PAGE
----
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Judging by the number of folks charged with driving under influence I am guessing the penalty is rather light. Of...

Twitter tantrum against Sessions bares contempt

Trump Sessions

President Donald Trump, left, sits with Attorney General Jeff Sessions during the FBI National Academy graduation ceremony in Quantico, Virginia, in December.

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Tuesday, September 11, 2018

By now, few might lift an eyebrow at President Trump’s crusade to delegitimize his own Justice Department and, specifically, his attorney general, Jeff Sessions. It long ago became clear that Trump regards federal law enforcement — as he sees all of government — as a political tool to advance the interests of himself and of his party (assuming those interests align, of course; if not, the party is on its own).

Yet even by that debased standard, Trump’s Twitter tantrum on Sept. 3 against Sessions set a new low, providing a kind of anti-civics lesson for the nation he’s supposed to lead.

“Two long-running, Obama era, investigations of two very popular Republican Congressmen were brought to a well publicized charge, just ahead of the Mid-terms, by the Jeff Sessions Justice Department,” he wrote. “Two easy wins now in doubt because there is not enough time. Good job Jeff.”

With this latest outburst, the president has again laid bare his contempt for the rule of law. Trump does not even pretend to care about the allegations of corruption against the two lawmakers in question. His concern is only that they are “very popular” members who would have scored “easy wins” in November, if only Sessions had kept his fat mouth shut until after the midterms — or better yet, buried the allegations permanently.

Chris Collins, Republican of New York, who was indicted last month on insider trading charges, is facing multiple counts of securities fraud, wire fraud and lying to federal agents. Investigators were aided in their efforts by the fact that the representative’s alleged misbehavior was caught on video while he was attending the White House congressional picnic last summer.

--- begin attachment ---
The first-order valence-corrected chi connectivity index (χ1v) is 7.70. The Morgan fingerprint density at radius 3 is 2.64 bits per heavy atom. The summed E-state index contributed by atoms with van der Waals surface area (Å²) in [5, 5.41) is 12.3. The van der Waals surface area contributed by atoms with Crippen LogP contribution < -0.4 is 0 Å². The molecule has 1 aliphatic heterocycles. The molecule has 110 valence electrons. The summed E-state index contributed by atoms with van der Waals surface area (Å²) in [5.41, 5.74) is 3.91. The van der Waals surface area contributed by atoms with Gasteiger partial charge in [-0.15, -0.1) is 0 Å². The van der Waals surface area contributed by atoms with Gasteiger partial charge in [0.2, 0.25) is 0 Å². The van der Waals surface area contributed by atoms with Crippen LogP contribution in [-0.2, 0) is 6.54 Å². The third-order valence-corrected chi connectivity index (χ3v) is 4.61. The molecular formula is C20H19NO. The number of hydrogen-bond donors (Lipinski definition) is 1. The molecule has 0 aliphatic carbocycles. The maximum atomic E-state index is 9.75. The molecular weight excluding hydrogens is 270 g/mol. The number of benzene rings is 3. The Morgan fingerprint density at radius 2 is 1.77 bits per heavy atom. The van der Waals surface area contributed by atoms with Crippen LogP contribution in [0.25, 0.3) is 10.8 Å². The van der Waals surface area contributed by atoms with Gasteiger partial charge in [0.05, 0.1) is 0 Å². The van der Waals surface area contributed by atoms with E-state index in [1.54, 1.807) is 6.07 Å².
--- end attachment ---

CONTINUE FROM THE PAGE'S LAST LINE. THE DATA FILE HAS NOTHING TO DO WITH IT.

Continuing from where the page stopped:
Duncan Hunter, Republican of California, indicted just a couple of weeks after Collins, is accused of misappropriating $250,000 in campaign funds for personal use. He and his wife, also named in the 47-page indictment, allegedly dipped into the political kitty to buy items ranging from running shoes to family vacations to plane tickets for their pet.

Both lawmakers have pleaded not guilty. Collins has suspended his campaign, while Hunter’s name will remain on the ballot and he has a strong chance to win re-election against an inexperienced Democratic challenger.

These indictments carry a personal resonance for the president. Collins was the first member of Congress to endorse Trump’s candidacy. Hunter was the second. For a president for whom blind loyalty matters above all, the possibility of losing two such devoted followers must be especially vexing.

The heart of the matter for Trump is, as always, what’s in it for Trump. Keeping Congress under Republican control is key to the president’s fortunes, both political and legal. As Trump sees it, Sessions has once more put everything at risk with his traitorous insistence upon upholding the law.

Indeed, Trump continues to make clear that if only he had known then what he knows now — especially as regards the Russia investigation — Sessions would never have been offered the job.

Trump’s beef is not with Jeff Sessions or the Justice Department. He has a problem with the law — or at least with the idea that it should apply to him and those who do his bidding. Republicans, especially Republican lawmakers, are by their silence complicit in this perversion of justice.

The New York Times

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Humans of Greenville

@HumansofGville

Local photographer Joe Pellegrino explores Greenville to create a photographic census of its people.

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